Ivan Tomych: "Over 10 million hectares of farmland are in the shadow economy"
Head of the Ukrainian Association of Farmers and Private Landowners on background, current stage and threats of land reform
Recently, the debate on lifting the moratorium on the sale of agricultural land has died down somewhat. This was largely due to the fact that the IMF removed this issue from its list of conditions for providing the next tranche of funding. However, the reform of relations in the land sphere and introduction of a land market as its result are still relevant topics. Ukraine must finally realise the potential of its most powerful resource. The Ukrainian Week spoke to Ivan Tomych, head of the Ukrainian Association of Farmers and Private Landowners, about the conditions under which the moratorium was adopted and the stages of land reform.
Under what conditions was the moratorium on the sale of agricultural land imposed and what came after this?
When the Land Code was drafted, it did not initially contain a moratorium. It envisaged the adoption of a number of laws necessary for land reform. A list of these is recorded in the Final Provisions of the Code. The land market could not have been launched until they were passed and implemented. This was reflected in the Transitional Provisions on the Prohibition of the Purchase and Sale of Agricultural Land. This approach was decisive in obtaining the votes in Parliament for the Land Code in autumn 2001.
A legislative base for land reform began to be established in 2002, when the 4th convocation of the Verkhovna Rada was elected. I headed the Agrarian Committee in that parliament. Despite the fact that various factions were represented in it, we immediately identified a common position on land reform and the necessary legislative support.
The first issue we raised before Parliament concerned the allocation of land plots to citizens. Then there was a list of laws on the system of land use and protection, state support for agriculture (this was not mentioned in the Land Code, but was part of the package of laws required for land reform) and so on. As a result, the 4th convocation of the Verkhovna Rada adopted 11 fundamental laws listed in the Final Provisions of the Land Code. Three more laws were not passed, although we had done a great deal of preparatory work by holding several parliamentary hearings and government days on the issues. The parliamentary committee monitored all developments.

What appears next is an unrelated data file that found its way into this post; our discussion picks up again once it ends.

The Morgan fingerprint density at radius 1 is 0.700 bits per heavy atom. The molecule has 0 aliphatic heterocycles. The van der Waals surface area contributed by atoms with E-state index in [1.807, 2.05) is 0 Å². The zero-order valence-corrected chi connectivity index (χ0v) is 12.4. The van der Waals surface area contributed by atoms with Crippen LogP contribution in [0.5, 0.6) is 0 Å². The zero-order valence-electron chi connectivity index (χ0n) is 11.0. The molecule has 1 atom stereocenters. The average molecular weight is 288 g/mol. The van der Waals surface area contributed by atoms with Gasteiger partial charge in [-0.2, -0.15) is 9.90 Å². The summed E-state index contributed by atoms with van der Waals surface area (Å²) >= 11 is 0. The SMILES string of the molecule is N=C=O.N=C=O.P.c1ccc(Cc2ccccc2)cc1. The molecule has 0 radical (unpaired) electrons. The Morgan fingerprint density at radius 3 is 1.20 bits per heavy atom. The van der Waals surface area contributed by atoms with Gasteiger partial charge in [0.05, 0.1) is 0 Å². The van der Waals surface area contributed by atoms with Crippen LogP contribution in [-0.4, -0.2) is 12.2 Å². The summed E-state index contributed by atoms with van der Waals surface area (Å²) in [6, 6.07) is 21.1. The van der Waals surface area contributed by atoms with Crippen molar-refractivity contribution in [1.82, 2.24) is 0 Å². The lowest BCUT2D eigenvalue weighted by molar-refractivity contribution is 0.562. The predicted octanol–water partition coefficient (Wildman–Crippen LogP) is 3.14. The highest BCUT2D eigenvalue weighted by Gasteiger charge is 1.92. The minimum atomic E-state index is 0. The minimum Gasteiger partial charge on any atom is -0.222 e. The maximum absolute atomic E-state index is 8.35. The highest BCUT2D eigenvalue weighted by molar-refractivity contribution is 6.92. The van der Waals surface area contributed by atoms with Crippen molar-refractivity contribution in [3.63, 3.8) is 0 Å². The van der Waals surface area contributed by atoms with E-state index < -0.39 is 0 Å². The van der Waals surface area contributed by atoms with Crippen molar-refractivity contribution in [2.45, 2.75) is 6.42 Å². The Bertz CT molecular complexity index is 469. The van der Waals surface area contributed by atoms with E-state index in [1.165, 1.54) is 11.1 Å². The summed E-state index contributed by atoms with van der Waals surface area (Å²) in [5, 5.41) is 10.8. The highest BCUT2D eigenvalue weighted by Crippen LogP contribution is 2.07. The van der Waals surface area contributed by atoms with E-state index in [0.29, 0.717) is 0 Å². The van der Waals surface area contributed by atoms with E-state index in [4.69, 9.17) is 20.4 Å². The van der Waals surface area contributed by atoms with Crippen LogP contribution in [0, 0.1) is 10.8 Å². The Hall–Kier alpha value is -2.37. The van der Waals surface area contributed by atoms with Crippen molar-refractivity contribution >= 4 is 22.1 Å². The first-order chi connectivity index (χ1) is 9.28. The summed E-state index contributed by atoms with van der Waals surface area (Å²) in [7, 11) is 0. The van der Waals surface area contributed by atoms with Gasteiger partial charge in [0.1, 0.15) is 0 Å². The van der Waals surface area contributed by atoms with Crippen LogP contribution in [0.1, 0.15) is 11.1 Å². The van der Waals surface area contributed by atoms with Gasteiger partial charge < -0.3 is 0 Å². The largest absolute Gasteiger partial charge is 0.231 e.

We identified a number of issues and determined which laws needed to be developed in order to eliminate them. Frankly speaking, another year of the 4th convocation Verkhovna Rada was needed to complete the land reform.
What happened after the 4th convocation of the Verkhovna Rada finished its term?
2006 (the 5th convocation was elected in March 2006 – Ed.) was already an unproductive year – the decisions made were less effective. Parliamentary elections took place. How many fundamental laws did the new parliament and all subsequent convocations adopt? One, for all parliaments since the 5th convocation. After 2006, it was as if all the parliamentary hearings and legislative basis that we left behind had disappeared – like they had never existed. The MPs began to solve the land issue from another perspective, aiming to quickly sell off the land. The process of land reform did not reach a logical conclusion and was interrupted. In order to prevent mayhem in the land sphere, Parliament resorted to annual extensions of the moratorium on the sale of agricultural land.
What are the problems in the land sphere today?
Everything in the field of land relations today is a catastrophe. If we continued the land reform after 2006, that would not be the case. Now, more than 10 million hectares of agricultural land are in the shadow economy. This refers to plots that were not inherited by anyone when their owners died; the land for which rental contracts were never renewed; reserve and state-owned land, in particular belonging to the Ministry of Defence, not to mention the Academy of Agrarian Sciences, which is already spoken about a lot in other contexts. These resources serve thieves instead of citizens and the budget.